One of Friedrich’s more effective techniques in the film is her countdown of all the new condos that spring up, illustrated on map in red ink, as if she’s tracing the spread of a plague or a death toll. Watching old brick facades crumble in the steel maws of the machines has a certain poetry to it, but as one critic put it, “Gut Renovation is a film about ugliness.” That is not to say that Friedrich doesn’t have a sense of humor. She totes her camera along to countless open houses, discreetly filming the hapless buyers and real estate brokers giving the hard sell. She’s unafraid to skewer them for their corny taste, and the depressing and utterly pedestrian mediocrity of their vision of life in Williamsburg. Friedrich hates these “rich people,” and also the “fancy dogs” that waddle after their owners down the overcrowded sidewalks. She’s cranky and aggressive, which I thoroughly applaud, even if it’s reductive and unfair. You don’t like it? Go back to the suburbs. Oh wait.
One of the sly touches in Friedrich’s film is her attention to detail, which is on sharpest display in regards to the marketing of the new buildings in “Condoburg.” Aqua, Ikon, Lucent, Aurora, Jardin: phony names that seek to distinguish one glassy behemoth from another, though Friedrich’s rapid montage of sample units shows their fundamental similarity. I share Friedrich’s irritation with the hype, from the catered cocktail parties for prospective buyers to the pervy, sexist marketing promoting Williamsburg’s “wet dream” over a lazy stock image of a woman in a bikini. Other language touts the “real neighborhood” and “unexpected charms,” a condo as an expression of “your own authentic style” that still allows you to “live above it all.” Friedrich is right to feel insulted by this attitude.
Friedrich’s scorn and anger are of course paired with grief. She stands helpless as friends and business owners are evicted, and eventually her number is up as well. She and her partner agonize over where to go, mourning the 37 roommates and countless parties they had over the years. She briefly interviews her mechanic, who has one month to vacate after 26 years of business, and a Polish butcher forced out after almost 40 years. I wanted to hear more from Friedrich’s displaced neighbors. The weakest part of Friedrich’s film is its somewhat myopic view. Having missed the gritty years, I find it difficult to get worked up about this nostalgia (“where will the artists have acoustic guitar jams and dinner parties in silly hats??”), and I had to laugh when she likened Ridgewood, Bed-Stuy, and Sunnyside (where I live) to “the Moon.” Her choice of music is equally dramatic, though Teddy Pendergrass’ “I Don’t Love You Anymore” is inspired. Is it Friedrich who doesn’t love Williamsburg anymore, or the other way around? The film never reveals where she ends up, though subsequent reading seems to place her in Bed-Stuy. The Moon, after all.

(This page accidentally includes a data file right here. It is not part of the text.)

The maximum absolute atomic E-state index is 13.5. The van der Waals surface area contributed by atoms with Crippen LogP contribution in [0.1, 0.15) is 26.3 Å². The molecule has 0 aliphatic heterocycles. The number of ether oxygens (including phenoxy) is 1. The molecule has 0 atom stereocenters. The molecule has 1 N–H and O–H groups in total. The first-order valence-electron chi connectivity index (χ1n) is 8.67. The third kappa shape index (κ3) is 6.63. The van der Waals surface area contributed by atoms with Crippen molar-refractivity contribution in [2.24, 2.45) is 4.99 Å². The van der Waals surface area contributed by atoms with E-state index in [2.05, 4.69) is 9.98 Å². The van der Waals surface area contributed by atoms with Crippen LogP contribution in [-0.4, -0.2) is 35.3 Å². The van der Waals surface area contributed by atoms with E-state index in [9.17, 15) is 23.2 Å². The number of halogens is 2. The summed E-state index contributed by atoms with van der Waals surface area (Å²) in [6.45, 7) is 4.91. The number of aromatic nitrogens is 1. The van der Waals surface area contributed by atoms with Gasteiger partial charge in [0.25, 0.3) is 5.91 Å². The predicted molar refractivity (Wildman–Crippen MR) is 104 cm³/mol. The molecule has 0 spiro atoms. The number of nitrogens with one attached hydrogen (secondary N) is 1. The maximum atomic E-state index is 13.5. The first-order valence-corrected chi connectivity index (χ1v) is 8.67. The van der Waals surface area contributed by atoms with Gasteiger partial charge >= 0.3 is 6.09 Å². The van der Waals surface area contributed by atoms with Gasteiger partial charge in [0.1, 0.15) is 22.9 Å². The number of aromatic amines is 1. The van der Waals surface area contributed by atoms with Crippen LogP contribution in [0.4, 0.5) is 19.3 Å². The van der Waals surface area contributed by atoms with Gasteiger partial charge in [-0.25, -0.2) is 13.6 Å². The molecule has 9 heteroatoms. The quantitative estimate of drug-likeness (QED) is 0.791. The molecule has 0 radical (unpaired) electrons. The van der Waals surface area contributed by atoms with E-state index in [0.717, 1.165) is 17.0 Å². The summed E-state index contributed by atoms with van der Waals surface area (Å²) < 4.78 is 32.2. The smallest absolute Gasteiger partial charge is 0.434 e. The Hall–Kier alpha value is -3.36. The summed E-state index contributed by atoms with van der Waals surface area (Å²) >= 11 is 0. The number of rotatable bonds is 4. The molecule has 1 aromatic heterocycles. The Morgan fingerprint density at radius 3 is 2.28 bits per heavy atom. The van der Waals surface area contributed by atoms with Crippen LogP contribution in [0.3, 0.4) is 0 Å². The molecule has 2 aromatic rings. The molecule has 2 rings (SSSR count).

New York has always swung crookedly between luxury and poverty. It remakes and reinvents itself without permission, and that freedom is arguably what draws people here. Still, records of the past remain, and I love spotting them in movies: Soho in Scorsese’s After Hours, the East Village in Susan Seidelman’s Smithereens, and of course Williamsburg in Tom DiCillo’s Johnny Suede. If they shine a bright, overly filmic light on those neighborhoods, they still capture the texture of New York’s past. Gut Renovation happens much later, when the critical mass of artists has moved on, less cinema than glum reality. Still, I relish the thought of Friedrich’s film screening at the Film Forum, and the post-screening kvetching that will go on in the lobby. Bring a pastrami sandwich and enjoy the show.
— Susanna Locascio